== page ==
After some hesitation they all jumped in and got into the same problem as the leader. Luckily they all made it and we had witnessed something few have done. Next stop were the fishing spot of the otters.

As expected it did not take long before we spotted three of them running along the river bank or swimming in the water. For them this was not a hunt but time to play and have fun as they are known for. Another couple of hours with these guys and it was time to head back to camp. According to park regulations you are not allowed to drive around after dark. Do not ask me why. The following morning it was time to pay Old Faithful a visit as the sky was blue and the sun was shining. The problem was that the initial outburst was just a small one. Not much to take home as a memory . This was disappointing but fortunately by coincidence we got to witness the second outburst and that was much better, but even that was just half of what it can be. Next time I have to hope for better luck. The rest of that day was nothing special. We just had too bright and no special sighting. Not all days can be equally spectacular and packed with events. The time had come to an end and we had just one morning left for photo and then head back to Gardiner and then Bozeman. On our way we observed a fox far out on the plains hunting. He was zigzaging back and forth looking for food. To our surprise he changed direction and was heading straight for us. All lay still and did not move or say anything, the only sound was the cameras clicking. Is was closer that 10 m from us before it drifted across the road and disappeared into the woods. A fine last session on a memorable photo tour.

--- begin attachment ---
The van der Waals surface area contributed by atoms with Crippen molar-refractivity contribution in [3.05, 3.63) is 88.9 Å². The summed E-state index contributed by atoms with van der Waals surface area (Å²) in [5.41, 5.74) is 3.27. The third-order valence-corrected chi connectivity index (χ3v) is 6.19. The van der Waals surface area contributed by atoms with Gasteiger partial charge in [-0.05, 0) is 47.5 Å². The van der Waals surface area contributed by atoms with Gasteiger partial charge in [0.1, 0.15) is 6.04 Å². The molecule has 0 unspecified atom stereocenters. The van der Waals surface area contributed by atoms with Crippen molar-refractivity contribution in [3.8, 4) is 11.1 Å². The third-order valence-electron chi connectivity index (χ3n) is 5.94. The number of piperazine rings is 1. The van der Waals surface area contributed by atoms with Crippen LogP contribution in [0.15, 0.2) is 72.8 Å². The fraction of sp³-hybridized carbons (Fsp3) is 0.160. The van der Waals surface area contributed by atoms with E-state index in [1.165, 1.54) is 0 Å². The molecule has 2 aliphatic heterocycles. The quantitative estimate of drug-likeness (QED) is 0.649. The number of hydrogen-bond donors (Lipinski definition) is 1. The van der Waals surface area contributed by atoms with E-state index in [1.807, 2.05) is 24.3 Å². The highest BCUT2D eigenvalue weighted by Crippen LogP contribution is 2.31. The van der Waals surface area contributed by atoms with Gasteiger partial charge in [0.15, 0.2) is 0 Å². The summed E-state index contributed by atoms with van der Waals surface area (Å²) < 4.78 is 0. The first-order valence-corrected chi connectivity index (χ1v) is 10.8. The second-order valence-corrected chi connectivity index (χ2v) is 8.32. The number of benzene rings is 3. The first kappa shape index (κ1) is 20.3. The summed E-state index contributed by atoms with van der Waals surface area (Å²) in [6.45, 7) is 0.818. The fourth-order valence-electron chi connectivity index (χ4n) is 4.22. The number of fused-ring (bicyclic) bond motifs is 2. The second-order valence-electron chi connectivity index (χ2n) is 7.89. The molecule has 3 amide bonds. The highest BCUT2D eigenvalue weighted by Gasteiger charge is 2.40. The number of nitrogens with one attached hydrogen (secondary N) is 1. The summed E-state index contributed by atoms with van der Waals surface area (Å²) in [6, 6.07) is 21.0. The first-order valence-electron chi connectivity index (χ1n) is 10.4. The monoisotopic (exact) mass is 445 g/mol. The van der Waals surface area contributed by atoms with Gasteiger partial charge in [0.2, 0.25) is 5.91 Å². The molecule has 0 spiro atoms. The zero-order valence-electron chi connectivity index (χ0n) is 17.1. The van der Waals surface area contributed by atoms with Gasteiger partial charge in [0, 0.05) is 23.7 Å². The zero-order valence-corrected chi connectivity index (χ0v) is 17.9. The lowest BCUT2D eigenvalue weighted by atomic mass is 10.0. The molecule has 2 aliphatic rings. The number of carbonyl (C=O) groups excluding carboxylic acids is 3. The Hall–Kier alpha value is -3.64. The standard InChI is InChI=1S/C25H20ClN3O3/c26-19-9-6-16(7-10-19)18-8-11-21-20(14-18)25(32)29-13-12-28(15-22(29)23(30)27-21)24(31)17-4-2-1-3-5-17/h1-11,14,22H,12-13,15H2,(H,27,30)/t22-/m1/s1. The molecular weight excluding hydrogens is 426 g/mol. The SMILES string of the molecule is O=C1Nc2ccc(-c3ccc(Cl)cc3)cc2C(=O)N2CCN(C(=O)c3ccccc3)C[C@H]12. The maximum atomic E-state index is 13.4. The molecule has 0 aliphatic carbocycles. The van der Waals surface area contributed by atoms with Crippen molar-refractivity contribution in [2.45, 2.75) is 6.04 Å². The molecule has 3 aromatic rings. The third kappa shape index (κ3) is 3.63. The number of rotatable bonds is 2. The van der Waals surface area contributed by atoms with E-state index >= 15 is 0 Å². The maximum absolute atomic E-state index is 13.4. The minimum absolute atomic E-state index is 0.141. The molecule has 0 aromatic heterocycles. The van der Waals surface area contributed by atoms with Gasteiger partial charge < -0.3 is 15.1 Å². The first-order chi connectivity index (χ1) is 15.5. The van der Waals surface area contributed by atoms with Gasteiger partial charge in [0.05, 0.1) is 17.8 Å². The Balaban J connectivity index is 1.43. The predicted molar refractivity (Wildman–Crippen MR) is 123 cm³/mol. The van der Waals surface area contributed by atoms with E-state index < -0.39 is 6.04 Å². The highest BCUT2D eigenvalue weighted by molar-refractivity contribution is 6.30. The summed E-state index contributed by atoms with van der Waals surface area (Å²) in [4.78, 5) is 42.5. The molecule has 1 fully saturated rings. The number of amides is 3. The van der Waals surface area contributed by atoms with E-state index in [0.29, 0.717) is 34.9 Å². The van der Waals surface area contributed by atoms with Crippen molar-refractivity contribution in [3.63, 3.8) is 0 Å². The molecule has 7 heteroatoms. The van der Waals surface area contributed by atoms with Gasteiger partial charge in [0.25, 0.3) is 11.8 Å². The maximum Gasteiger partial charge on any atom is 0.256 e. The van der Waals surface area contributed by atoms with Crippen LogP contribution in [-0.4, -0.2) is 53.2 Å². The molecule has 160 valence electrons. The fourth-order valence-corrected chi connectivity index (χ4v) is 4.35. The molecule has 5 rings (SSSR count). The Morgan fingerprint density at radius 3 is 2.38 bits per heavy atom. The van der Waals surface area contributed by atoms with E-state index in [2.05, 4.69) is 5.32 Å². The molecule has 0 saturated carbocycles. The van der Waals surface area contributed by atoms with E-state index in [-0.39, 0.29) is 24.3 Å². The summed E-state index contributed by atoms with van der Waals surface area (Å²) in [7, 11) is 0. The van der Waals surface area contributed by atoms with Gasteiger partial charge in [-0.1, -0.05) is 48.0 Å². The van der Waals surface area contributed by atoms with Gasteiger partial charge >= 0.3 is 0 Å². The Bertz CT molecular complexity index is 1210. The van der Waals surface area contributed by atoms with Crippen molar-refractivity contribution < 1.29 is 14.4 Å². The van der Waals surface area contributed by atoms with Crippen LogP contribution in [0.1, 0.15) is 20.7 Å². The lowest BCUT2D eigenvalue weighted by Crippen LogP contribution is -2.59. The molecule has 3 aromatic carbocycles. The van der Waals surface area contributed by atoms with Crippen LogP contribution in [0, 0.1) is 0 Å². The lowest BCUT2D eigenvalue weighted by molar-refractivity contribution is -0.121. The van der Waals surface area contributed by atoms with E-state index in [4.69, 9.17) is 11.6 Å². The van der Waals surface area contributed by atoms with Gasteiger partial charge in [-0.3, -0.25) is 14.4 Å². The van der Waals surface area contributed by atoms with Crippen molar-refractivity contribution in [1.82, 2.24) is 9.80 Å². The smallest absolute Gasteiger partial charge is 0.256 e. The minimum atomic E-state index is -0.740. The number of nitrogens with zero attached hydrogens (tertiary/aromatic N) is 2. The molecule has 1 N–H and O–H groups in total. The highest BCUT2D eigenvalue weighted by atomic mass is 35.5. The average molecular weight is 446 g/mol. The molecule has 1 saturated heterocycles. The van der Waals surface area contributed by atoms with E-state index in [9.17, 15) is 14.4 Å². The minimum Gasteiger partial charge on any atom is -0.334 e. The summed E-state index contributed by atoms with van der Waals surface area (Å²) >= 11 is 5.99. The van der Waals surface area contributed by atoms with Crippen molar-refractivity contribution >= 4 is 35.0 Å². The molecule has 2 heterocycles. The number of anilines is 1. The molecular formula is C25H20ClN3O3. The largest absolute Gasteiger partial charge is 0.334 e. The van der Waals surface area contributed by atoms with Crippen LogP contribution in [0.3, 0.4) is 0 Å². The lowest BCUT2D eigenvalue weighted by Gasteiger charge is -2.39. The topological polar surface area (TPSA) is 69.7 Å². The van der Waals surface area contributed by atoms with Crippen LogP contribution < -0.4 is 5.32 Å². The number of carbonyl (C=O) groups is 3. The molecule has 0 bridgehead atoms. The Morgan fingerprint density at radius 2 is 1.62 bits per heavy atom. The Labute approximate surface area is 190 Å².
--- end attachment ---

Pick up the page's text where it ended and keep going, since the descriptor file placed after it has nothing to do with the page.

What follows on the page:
Mølen, The Great Glacier´s rock collection

Mølen is a part of one of the world´s largest natural monuments from the last Ice Age!

The melting and retreat of the huge glacier covering Scandinavia by the end of the last glaciation was discontinuous. In the periods when melting was low, the ice margin became fixed to certain positions. the glacier transported continuously sand, pebbles and cobbles to the ice margin where gravel ridge were formed and where the position of the glacier was fixed for a period of time.

Between 12.650 and 12.350 years before present, i.e. for a period of 300 years, the the ice margin was fixed to a single position. Then a gigantic ridge of gravel formed at the ice margin all around Scandinavia. In Southeastern Norway, this ridge is called the "Ra" and Mølen is a part of this huge ridge.

At Mølen, and and elsewhere in the "Ra"; there are rocks from various places and of different ages and geological origin. Among the cobbles at Mølen, you may find at least 100 different types of rocks. We can identify many of these, and then we can find out from where the glacier picked these up. Some characteristic rock types are: Quartzites from Telemark, Gneisses from Kongsberg and Meheia, Limestone from Grenland, Sandstone from Ringerike, Granite from Drammen and Rhomb porphyry from Vestfold. The most common rock types among the cobbles are larvikites and various syenites. This is no surprise since these rocks are found in the hills just north of Mølen. The most exotic rock found is flint. The flint possibly arrived as stowaway cobbles frozen into ice bergs drifting from Denmark.